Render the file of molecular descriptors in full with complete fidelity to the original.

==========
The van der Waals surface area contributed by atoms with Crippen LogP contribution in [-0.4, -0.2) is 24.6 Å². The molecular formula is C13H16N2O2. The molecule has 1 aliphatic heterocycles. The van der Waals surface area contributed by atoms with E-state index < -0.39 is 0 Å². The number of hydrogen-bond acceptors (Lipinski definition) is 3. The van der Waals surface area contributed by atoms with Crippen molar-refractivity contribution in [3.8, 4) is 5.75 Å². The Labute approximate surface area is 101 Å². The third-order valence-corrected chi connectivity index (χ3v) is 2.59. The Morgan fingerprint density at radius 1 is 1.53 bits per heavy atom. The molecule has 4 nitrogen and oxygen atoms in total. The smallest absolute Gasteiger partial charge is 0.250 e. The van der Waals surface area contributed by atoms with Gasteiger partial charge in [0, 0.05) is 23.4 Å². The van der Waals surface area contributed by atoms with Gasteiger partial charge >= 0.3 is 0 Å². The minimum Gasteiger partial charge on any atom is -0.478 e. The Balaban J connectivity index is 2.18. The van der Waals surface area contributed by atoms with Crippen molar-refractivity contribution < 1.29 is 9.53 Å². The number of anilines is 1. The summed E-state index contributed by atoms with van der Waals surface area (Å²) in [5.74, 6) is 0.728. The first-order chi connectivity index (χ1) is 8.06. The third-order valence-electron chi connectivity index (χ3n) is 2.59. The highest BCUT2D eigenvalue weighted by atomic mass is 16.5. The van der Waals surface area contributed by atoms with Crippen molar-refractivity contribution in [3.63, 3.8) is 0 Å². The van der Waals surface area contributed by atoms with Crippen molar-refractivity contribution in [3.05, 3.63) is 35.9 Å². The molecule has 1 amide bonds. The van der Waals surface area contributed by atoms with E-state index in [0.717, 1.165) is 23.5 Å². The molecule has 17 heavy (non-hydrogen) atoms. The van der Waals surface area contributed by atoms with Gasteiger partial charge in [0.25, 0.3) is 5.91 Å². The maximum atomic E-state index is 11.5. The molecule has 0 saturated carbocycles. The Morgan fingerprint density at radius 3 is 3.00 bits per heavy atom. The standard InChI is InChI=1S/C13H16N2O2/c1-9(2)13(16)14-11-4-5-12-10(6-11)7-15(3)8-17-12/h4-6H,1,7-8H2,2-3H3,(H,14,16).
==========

The van der Waals surface area contributed by atoms with Crippen LogP contribution in [-0.4, -0.2) is 24.6 Å². The molecular formula is C13H16N2O2. The molecule has 1 aliphatic heterocycles. The van der Waals surface area contributed by atoms with E-state index < -0.39 is 0 Å². The number of hydrogen-bond acceptors (Lipinski definition) is 3. The van der Waals surface area contributed by atoms with Crippen molar-refractivity contribution in [3.8, 4) is 5.75 Å². The Labute approximate surface area is 101 Å². The third-order valence-corrected chi connectivity index (χ3v) is 2.59. The Morgan fingerprint density at radius 1 is 1.53 bits per heavy atom. The molecule has 4 nitrogen and oxygen atoms in total. The smallest absolute Gasteiger partial charge is 0.250 e. The van der Waals surface area contributed by atoms with Gasteiger partial charge in [0, 0.05) is 23.4 Å². The van der Waals surface area contributed by atoms with Gasteiger partial charge >= 0.3 is 0 Å². The minimum Gasteiger partial charge on any atom is -0.478 e. The Balaban J connectivity index is 2.18. The van der Waals surface area contributed by atoms with Crippen molar-refractivity contribution < 1.29 is 9.53 Å². The number of anilines is 1. The summed E-state index contributed by atoms with van der Waals surface area (Å²) in [5.74, 6) is 0.728. The first-order chi connectivity index (χ1) is 8.06. The third-order valence-electron chi connectivity index (χ3n) is 2.59. The highest BCUT2D eigenvalue weighted by atomic mass is 16.5. The van der Waals surface area contributed by atoms with Crippen molar-refractivity contribution in [3.63, 3.8) is 0 Å². The van der Waals surface area contributed by atoms with Crippen molar-refractivity contribution in [3.05, 3.63) is 35.9 Å². The molecule has 1 amide bonds. The van der Waals surface area contributed by atoms with E-state index in [0.717, 1.165) is 23.5 Å². The molecule has 17 heavy (non-hydrogen) atoms. The van der Waals surface area contributed by atoms with Gasteiger partial charge in [0.25, 0.3) is 5.91 Å². The maximum atomic E-state index is 11.5. The molecule has 0 saturated carbocycles. The Morgan fingerprint density at radius 3 is 3.00 bits per heavy atom. The standard InChI is InChI=1S/C13H16N2O2/c1-9(2)13(16)14-11-4-5-12-10(6-11)7-15(3)8-17-12/h4-6H,1,7-8H2,2-3H3,(H,14,16).